The Christian life can certainly be difficult, and maintaining a strong faith in our service to the Lord is often challenging. For some children of God, it is more challenging than for others. This is not intended as a derogatory characterization, but the reality is that there are many Christians around us who are “weak”—not physically, but spiritually. The Greek word that is used in the New Testament for “weak” is used for both a physical condition (i.e., sickness, as in Acts 5:15), as well as a spiritual condition. The word itself literally means “no strength” or “without strength.” Do you know any Christians around you who are “without strength” in their effort to serve the Lord? In all likelihood, you know several. What is your responsibility to such?
God wants us to “receive” the weak (Rom. 14:1). “As for the one who is weak in faith, welcome him” (ESV) or “accept” him (NASB). The Greek word emphasizes “to take to oneself” and “to grant one access to one’s heart.” Sometimes one who is weak in faith feels isolated and alone, which further exasperates his spiritual condition. Step one: Let us seek out one who is weak and receive him into a Christian friendship.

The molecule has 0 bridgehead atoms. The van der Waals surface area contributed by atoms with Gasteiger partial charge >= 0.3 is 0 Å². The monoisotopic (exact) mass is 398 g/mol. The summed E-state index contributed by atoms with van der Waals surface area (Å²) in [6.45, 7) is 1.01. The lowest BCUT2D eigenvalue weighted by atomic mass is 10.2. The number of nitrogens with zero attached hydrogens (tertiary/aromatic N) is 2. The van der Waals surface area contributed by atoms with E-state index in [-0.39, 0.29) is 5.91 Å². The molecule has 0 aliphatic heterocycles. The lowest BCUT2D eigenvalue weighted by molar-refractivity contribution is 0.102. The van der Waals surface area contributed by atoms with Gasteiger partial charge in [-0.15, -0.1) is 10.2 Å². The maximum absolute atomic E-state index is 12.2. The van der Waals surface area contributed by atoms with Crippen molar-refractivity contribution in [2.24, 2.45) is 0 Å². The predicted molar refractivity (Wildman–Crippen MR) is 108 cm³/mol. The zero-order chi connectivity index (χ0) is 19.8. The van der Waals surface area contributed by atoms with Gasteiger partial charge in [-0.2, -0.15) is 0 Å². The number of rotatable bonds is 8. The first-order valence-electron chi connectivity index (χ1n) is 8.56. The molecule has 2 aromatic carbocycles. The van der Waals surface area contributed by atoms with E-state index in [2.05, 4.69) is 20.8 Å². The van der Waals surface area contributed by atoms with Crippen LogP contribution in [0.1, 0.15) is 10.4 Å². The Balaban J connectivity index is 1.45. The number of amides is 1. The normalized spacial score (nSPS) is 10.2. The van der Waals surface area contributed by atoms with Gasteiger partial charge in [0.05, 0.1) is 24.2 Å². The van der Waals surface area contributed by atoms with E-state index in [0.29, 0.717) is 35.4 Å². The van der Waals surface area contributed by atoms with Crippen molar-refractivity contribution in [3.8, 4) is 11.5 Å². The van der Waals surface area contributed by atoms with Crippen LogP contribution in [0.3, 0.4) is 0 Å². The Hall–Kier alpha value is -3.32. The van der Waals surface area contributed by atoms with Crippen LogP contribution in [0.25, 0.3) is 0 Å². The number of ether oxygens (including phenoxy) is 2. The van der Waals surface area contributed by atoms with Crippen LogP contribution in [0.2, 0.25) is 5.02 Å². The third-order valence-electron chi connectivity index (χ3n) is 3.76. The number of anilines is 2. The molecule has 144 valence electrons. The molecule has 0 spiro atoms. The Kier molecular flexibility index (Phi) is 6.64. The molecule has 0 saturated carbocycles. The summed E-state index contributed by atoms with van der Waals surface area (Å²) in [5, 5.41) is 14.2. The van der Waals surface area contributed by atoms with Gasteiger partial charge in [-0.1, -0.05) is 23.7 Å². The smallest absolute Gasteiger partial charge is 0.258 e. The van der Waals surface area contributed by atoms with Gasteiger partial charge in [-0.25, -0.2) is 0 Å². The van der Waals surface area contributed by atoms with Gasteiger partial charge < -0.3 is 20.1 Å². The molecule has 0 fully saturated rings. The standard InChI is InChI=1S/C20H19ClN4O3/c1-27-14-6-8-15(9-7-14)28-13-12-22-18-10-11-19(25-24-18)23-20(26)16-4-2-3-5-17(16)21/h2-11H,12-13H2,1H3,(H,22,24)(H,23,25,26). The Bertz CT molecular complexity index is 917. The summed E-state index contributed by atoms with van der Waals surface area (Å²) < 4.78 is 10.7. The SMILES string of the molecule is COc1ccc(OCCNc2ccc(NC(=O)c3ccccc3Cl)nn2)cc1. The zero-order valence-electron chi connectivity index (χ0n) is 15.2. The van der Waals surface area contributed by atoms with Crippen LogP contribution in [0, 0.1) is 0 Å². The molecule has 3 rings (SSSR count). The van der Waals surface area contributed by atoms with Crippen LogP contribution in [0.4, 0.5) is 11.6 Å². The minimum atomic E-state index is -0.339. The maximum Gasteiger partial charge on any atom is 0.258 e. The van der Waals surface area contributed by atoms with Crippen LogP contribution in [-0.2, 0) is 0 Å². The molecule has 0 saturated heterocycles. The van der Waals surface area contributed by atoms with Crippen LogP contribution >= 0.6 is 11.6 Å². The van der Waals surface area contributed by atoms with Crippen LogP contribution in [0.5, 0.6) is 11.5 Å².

God wants us to “hold” the weak (1 Thess. 5:14). “We exhort you, brethren… uphold the weak” (NJKV) or “help” him (NASB). The Greek word emphasizes “to hold to oneself firmly, to cleave to, to cling to.” Think about this. Sometimes one who is weak in the faith is discouraged and troubled. Step two: Let us reach out to one who is weak and bring him in, cling to him and encourage him as a dear brother in Christ.
God wants us to “help” the weak (Acts 20:35). “You must support the weak” (NKJV) or “partake with” (Young’s Literal). The Greek word indicates not only “to take to oneself” and “to embrace,” but also “to take hold yourself to the other end” of something that needs to be carried or a task that needs to be completed. Sometimes one who is weak in the faith is struggling with a decision or with how to walk the walk. Step three: Let us seek opportunities where we can walk alongside a weak brother and “take up” the other side of a burden he is trying to bear and help to relieve it.
God wants us to “restore” the weak (Gal. 6:1). “Brethren, even if anyone is caught in any trespass, you who are spiritual, restore such a one in a spirit of gentleness.” The Greek word was used for “mending nets” (Matt. 4:10), emphasizing the need to strengthen and help one to be brought back into the right way. Sometimes one who is weak in the faith strays away from the strait and narrow. Step four: Let us search out for brethren who are no longer among us and gently work to mend them and bring them back into the fold.